Older Study Abroad Students

This life you take for granted, others wait a lifetime for, often dying battling for the dream they never achieve.
I tend to not think of myself as very old, until I find myself in a group of 17-20 year old "adult" students from the U.S. wandering around Belgium. You see, it's been bugging me for a few days: what dynamic is different in being here in Brussels with Vesalius College than my school back at home. I've been trying to figure it out, because there's been a "wall" with my co-students I don't quite have back at home. The ages are the same in comparison to UNCG, and though I likely realize a good Dicken's read is better than dub-step, I'm equally capable of rocking out to Scooter as much of the rest of them. I am, what I'd call and experienced-immature person. Not that these individuals are immature, but clearly I've been sniffing some glue if I'm having the adventure they're having and it took ten extra years of beating my head against the wall before putting the helmet on. Or is it more?

...and I'm really trying. Some students have introduced themselves to me, and I've done the random rounds of introductions and socialization. I'm not a troglodyte, nor a recluse. I'm also quite comfortable vagabonding around Brussels just for the fun of it by myself, so in the spectrum of emotional discourse, this is merely a nagging WTF rolling around in my brain.

I probably wouldn't have mentioned it, but today when one of the students introduced themselves to me, after on a "field trip" for 9 hours, he asked "do you go to school here?" Uh no, I'm just the creepy lady following you.

This combined with a orange headed man who demanded a picture with me in Grand Place wearing a soccer outfit, (totally unrelated) stuck in my head as I boarded the Metro back to Shuman. When I got back to the apartment, I looked into the mirror and tried to determine how old I'm looking this week. I've had a cold, and yes I look a bit haggard. "But a Crazy lady?"

You see though, I don't think it's my age, I think, and not to offend anyone here, is that we're of different social-economic classes. I'm not rich, I've never even been middle-class.... and to be quite honest, I applied, and was accepted to Vesalius in the past- but couldn't go because I couldn't get a grant. So this, what I'm here for has been a dream for years, and I had no one but myself to bring it to reality. My spouse even admits to hoping for my failure (rightfully) though she's always been supportive. I feel somehow it's bigger than just saying "I did it". It's about doing something I doubt very many people do: fix their regrets. More importantly, I hope that someone out there my age, or with my financial status- reads what I write and is encouraged to go abroad. It is despite breaking social norms and taboos,  likely- other than having children and falling in love, the the single greatest thing I will ever do as a person- and I'm so grateful destiny has dealt me this amazing life.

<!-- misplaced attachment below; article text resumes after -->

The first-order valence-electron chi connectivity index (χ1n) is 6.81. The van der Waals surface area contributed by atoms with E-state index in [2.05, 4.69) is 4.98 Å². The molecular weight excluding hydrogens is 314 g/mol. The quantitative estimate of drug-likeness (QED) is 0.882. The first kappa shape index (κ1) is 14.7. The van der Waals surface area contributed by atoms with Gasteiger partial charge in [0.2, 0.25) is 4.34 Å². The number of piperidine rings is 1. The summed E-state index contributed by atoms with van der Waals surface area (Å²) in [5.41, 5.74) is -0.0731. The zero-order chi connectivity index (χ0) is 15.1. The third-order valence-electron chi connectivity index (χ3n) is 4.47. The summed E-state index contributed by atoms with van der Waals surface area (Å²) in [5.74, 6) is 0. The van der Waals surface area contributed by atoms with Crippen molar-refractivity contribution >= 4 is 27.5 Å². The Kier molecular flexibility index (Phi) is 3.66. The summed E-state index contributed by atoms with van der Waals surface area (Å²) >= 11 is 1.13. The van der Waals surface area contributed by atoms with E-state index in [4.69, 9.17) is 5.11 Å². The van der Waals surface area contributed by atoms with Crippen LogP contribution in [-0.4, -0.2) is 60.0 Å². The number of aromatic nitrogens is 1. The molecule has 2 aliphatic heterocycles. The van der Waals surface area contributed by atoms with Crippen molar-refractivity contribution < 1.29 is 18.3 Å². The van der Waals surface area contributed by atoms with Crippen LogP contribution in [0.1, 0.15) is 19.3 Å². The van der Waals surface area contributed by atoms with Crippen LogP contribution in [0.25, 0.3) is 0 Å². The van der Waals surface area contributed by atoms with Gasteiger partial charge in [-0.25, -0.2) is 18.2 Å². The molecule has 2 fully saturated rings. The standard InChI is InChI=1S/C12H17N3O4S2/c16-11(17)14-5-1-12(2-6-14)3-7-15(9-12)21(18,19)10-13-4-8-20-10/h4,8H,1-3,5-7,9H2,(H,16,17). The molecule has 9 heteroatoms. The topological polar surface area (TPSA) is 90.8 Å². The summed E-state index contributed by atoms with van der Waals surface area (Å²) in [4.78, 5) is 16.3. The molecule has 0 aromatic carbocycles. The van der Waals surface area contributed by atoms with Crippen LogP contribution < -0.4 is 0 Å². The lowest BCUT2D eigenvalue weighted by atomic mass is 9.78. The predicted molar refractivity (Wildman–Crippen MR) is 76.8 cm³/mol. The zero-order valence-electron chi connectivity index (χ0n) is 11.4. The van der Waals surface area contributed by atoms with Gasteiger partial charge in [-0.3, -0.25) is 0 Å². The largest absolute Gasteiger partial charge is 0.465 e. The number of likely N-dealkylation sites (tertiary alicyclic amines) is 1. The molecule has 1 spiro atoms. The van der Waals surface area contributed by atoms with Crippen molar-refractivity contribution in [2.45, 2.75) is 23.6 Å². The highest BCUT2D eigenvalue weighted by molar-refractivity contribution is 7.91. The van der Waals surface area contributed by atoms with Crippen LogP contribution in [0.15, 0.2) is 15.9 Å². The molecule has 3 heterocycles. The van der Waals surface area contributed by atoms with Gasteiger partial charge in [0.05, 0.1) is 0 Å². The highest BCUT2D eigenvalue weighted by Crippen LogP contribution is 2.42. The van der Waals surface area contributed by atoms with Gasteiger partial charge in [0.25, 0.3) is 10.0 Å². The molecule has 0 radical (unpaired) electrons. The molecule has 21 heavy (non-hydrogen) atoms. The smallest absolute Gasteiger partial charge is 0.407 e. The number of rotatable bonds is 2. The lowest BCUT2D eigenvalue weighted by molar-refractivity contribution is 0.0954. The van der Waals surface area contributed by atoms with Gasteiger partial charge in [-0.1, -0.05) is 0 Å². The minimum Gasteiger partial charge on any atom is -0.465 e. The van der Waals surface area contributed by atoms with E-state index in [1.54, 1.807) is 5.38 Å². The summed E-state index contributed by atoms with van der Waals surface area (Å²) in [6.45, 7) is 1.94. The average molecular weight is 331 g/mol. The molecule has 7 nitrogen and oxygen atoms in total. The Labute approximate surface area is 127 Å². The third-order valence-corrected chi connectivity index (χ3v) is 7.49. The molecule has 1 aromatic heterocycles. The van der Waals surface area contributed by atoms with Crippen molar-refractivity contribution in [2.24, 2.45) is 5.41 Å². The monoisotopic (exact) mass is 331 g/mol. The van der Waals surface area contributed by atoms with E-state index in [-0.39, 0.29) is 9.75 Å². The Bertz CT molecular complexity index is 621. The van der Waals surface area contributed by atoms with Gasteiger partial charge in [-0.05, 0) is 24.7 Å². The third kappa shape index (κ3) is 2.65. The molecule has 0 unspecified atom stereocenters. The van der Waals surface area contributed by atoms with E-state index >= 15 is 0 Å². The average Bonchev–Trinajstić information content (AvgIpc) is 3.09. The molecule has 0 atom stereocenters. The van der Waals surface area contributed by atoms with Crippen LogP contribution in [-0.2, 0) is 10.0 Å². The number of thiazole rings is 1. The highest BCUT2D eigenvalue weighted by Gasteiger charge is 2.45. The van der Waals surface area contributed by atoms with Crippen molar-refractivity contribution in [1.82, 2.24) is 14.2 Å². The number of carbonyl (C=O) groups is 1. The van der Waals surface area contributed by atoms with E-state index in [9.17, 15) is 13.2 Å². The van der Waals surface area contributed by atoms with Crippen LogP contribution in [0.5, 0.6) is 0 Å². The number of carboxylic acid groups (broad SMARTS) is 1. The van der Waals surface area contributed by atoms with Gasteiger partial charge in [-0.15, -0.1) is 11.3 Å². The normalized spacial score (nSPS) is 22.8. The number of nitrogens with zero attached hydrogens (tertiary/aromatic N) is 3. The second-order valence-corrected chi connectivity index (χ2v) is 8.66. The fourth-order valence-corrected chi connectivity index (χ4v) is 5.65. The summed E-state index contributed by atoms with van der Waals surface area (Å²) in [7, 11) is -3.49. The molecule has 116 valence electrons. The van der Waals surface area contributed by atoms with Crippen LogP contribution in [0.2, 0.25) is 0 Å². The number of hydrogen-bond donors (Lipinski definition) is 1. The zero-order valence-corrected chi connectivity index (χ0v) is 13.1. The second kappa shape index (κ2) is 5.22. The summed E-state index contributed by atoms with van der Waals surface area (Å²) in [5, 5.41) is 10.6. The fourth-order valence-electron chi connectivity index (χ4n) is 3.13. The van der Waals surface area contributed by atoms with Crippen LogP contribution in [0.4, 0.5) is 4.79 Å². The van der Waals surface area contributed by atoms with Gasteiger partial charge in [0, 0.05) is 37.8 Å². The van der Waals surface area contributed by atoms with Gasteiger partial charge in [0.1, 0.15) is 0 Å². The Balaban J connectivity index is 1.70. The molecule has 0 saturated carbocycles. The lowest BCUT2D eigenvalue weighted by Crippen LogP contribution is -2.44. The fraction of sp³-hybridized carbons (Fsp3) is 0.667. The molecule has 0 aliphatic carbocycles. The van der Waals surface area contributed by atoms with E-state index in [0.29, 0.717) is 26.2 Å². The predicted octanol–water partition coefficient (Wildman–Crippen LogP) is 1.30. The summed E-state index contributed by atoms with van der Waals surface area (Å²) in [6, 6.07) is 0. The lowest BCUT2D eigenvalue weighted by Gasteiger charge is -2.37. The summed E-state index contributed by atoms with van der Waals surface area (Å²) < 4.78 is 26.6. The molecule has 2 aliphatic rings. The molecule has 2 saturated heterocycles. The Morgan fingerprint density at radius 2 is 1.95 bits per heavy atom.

You never really want to be too honest, especially on a blog where my new social and professional life could indeed cause offense (like that's ever stopped me). What's more is I like each every one of them I've met. Personally I don't blame them, I am weird. Name one person who lives in Belgium, studies abroad, has a mortgage, two cats, a dog, two children, and a spouse. All of which I'm paying for while here. Every time I go to use my credit-card abroad, I've got to consider the repercussions of what I'm doing, I have responsibility.Spend too much, and my family goes hungry at home. I also am paying entirely for this adventure on my own and all with loans, and grants. (I'm certain some of them are too.) Much of which I'd gladly do a million times over, because despite all this, this is the most amazing time of my life. Indeed my worst fear right now is that day where I must depart Belgium, knowing I'd stay if I could afford it- in the end being exiled back to where I belong rather than where I want to be.

I can only support my claim to our differences by the few conversations I hear from fellow students. Conversations like spending 40 Euro on cab rides after a night of drinking. I gasped at paying 1.50 for a bottle of soda the other day, my only splurge since arriving, and forced myself to get the cheaper Mobib card  immediately because I was doing painful math converting the 2 Euros into US dollars every time I rode the Metro.. These are I-phone carrying, brand name wearing, just out of high-school students who no doubt are smarter, and come from far better backgrounds than I. Back at home, I go to one of the cheapest schools in the state, I buy my clothes at Wal-Mart and I, everyday up to departure worried about having money to even come.

My roommate, who I met for the first time briefly the other day, made me question my own self-worth as she promptly walked into the apartment, turned to me said "hell no" and walked out. It was, if truthful, a bit more detailed, where she tried to convince me what we were paying to study here was worth more than our very broken, yet character infused abode. Most of which I failed to notice till she brought it to my attention. We were from two different worlds, mine much like the apartment in which I remain has cracks in the floor, the paint chipping, and mysteriously trips the electricity breaker off in the middle of the night. I'll never be new and shiny again, but I refuse to let my shortcomings keep me from opening the doors that often are held open  for others. I am, like my apartment: broken- and this my journey, hopefully my cure.


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